THE SIX BASIC NUTRIENTS Nutrients That Provide Energy Carbohydrates…simple & complex Fats…saturated & unsaturated Protein…build and repair Nutrients That Regulate Vitamins…fat & water soluble Minerals…major & trace minerals Water…most abundant nutrient

Energy = Calories Food energy = Calories 1 Calorie=1 kcal=1, 000 calories

Energy = Calories Food energy = Calories 1 Calorie=1 kcal=1, 000 calories

Biochemical Review Protein Carbohydrate Lipid

Biochemical Review Protein Carbohydrate Lipid

Proteins=CHONS Amino acids are the smallest units Complete proteins= contain all essential amino acids,

Proteins=CHONS Amino acids are the smallest units Complete proteins= contain all essential amino acids, come from animal products Incomplete proteins=contain some amino acids ex. Vegetables, grains, beans, etc.

Carbohydrates Sugars = CHO simple= fructose, glucose, lactose, sucrose complex= starches, fibers

Carbohydrates Sugars = CHO simple= fructose, glucose, lactose, sucrose complex= starches, fibers

Simple sugars

Simple sugars

Complex Carbs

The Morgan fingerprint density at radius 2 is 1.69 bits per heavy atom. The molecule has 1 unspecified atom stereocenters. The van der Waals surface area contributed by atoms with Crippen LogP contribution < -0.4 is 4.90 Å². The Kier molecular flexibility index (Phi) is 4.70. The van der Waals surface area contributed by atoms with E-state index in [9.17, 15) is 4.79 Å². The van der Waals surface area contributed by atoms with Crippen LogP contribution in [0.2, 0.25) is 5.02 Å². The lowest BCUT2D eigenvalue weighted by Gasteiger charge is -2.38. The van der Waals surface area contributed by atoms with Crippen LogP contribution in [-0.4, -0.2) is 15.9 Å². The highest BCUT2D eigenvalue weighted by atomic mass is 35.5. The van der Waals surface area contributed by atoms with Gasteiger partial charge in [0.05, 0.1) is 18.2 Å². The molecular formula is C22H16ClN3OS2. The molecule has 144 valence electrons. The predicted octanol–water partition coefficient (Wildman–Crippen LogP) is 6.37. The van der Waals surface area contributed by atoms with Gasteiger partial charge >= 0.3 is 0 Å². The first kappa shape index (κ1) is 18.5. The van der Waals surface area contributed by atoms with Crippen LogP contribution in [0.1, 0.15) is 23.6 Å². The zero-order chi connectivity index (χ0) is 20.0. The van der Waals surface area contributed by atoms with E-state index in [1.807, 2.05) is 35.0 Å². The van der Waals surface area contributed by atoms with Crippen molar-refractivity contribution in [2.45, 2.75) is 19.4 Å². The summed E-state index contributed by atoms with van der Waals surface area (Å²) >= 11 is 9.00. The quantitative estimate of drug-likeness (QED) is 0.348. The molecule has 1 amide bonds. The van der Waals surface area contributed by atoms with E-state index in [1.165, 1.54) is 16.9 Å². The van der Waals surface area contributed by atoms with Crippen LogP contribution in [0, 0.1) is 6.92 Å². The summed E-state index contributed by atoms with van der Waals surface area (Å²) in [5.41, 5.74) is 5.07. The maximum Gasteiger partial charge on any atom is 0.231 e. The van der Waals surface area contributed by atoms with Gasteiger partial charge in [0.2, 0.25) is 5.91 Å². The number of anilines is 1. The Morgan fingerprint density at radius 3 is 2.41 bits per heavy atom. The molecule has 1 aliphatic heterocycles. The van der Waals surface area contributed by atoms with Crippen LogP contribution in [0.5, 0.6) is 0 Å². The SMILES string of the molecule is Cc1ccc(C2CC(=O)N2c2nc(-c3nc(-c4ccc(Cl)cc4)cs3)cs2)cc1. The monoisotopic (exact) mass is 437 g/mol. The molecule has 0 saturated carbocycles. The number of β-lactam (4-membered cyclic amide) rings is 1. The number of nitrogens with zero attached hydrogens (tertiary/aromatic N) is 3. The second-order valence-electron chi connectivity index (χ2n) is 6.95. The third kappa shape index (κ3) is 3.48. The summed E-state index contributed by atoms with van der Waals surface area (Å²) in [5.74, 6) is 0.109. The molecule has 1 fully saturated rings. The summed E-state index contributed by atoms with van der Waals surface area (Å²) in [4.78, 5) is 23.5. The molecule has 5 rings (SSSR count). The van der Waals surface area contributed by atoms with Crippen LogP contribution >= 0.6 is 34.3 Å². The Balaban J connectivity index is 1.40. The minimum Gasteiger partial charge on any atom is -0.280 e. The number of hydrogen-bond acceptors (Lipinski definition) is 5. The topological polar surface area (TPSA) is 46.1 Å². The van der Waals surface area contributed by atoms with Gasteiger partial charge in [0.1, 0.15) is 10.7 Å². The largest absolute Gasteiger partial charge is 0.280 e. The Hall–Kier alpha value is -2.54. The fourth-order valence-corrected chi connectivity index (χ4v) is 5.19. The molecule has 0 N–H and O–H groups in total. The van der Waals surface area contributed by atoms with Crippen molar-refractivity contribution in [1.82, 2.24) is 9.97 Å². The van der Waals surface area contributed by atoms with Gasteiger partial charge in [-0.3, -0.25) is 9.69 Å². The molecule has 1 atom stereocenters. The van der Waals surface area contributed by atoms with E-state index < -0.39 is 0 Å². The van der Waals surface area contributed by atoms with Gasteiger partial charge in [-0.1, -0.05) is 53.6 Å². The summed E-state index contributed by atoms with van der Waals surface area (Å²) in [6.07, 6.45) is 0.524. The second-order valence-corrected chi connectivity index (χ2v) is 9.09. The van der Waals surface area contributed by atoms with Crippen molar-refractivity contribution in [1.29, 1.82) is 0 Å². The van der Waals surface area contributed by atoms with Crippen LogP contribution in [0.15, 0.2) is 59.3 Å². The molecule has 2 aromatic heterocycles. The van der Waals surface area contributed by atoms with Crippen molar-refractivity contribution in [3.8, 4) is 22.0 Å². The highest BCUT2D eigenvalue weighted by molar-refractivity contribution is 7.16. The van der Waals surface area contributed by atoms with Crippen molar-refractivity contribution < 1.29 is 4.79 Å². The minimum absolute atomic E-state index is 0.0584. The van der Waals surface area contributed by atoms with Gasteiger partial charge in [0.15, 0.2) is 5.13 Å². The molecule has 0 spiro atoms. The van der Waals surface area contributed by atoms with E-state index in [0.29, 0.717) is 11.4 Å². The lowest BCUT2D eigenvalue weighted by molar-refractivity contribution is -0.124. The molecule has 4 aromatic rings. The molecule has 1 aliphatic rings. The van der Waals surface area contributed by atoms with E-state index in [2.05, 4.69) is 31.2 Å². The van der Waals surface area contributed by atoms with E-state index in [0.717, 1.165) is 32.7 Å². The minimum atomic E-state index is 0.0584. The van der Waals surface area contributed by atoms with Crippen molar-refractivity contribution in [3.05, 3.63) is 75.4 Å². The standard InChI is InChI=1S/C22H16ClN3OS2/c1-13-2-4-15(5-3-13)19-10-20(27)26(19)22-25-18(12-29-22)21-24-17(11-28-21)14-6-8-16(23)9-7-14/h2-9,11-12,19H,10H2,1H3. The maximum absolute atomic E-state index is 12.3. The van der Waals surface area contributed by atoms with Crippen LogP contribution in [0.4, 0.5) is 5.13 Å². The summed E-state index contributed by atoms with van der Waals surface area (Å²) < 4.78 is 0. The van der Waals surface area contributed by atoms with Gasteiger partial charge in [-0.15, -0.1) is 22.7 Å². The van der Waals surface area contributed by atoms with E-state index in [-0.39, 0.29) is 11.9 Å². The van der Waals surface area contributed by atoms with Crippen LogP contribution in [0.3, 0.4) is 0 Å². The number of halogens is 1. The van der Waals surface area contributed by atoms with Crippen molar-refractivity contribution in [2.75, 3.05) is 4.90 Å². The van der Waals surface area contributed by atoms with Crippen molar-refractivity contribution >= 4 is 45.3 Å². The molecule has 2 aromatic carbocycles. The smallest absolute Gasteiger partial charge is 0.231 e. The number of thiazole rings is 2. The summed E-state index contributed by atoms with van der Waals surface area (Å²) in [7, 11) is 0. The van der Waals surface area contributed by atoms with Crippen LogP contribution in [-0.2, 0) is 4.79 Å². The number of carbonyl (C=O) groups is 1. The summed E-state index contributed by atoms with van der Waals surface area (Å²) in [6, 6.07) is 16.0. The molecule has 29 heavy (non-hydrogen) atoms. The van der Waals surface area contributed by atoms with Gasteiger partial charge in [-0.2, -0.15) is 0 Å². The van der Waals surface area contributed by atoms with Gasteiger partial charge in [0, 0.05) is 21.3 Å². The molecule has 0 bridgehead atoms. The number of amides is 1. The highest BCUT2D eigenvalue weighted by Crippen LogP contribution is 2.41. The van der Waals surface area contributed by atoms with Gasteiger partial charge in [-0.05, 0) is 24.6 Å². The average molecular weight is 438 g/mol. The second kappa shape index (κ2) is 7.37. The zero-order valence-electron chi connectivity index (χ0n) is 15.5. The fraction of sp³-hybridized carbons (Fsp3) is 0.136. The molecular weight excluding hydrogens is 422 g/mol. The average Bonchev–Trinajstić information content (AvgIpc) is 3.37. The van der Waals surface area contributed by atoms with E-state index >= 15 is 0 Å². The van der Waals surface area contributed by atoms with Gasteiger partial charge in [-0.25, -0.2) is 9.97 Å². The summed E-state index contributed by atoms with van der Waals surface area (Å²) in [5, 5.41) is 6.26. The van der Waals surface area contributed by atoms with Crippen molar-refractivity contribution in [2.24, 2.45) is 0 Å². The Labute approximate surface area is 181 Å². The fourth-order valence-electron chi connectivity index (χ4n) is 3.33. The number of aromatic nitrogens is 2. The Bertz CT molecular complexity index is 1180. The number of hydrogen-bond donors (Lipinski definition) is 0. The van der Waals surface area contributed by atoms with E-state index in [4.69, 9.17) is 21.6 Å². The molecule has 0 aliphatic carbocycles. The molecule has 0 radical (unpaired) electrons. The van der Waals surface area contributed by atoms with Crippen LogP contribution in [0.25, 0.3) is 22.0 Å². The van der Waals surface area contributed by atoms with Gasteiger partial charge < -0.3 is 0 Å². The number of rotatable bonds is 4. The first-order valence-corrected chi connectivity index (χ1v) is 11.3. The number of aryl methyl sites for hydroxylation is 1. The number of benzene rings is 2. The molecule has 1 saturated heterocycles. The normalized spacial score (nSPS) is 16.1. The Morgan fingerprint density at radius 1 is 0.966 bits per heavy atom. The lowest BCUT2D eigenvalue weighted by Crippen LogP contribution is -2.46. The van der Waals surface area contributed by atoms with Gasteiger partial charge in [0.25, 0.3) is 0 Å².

Complex Carbs

Fats = Lipids do not dissolve in water Most concentrated form of energy Satisfied

Fats = Lipids do not dissolve in water Most concentrated form of energy Satisfied feeling Saturated- solid @ room temperature Unsaturated- liquid @ room temperature

Saturated vs Unsaturated Fats

Saturated vs Unsaturated Fats

Cholesterol Found in foods that come from animals LDL= Good cholesterol HDL= Bad cholesterol

Cholesterol Found in foods that come from animals LDL= Good cholesterol HDL= Bad cholesterol

Biochemistry of Food

Biochemistry of Food

THE SIX BASIC NUTRIENTS Nutrients That Provide Energy Carbohydrates…simple & complex Fats…saturated & unsaturated

THE SIX BASIC NUTRIENTS Nutrients That Provide Energy Carbohydrates…simple & complex Fats…saturated & unsaturated Protein…build and repair Nutrients That Regulate Vitamins…fat & water soluble Minerals…major & trace minerals Water…most abundant nutrient

Vitamins Compounds found in living things needed for life growth Prevent disease Found in

Vitamins Compounds found in living things needed for life growth Prevent disease Found in foods Look at chart on p. 214

Minerals Simple substances found in the environment, essential to the body’s functioning Ca, Mg,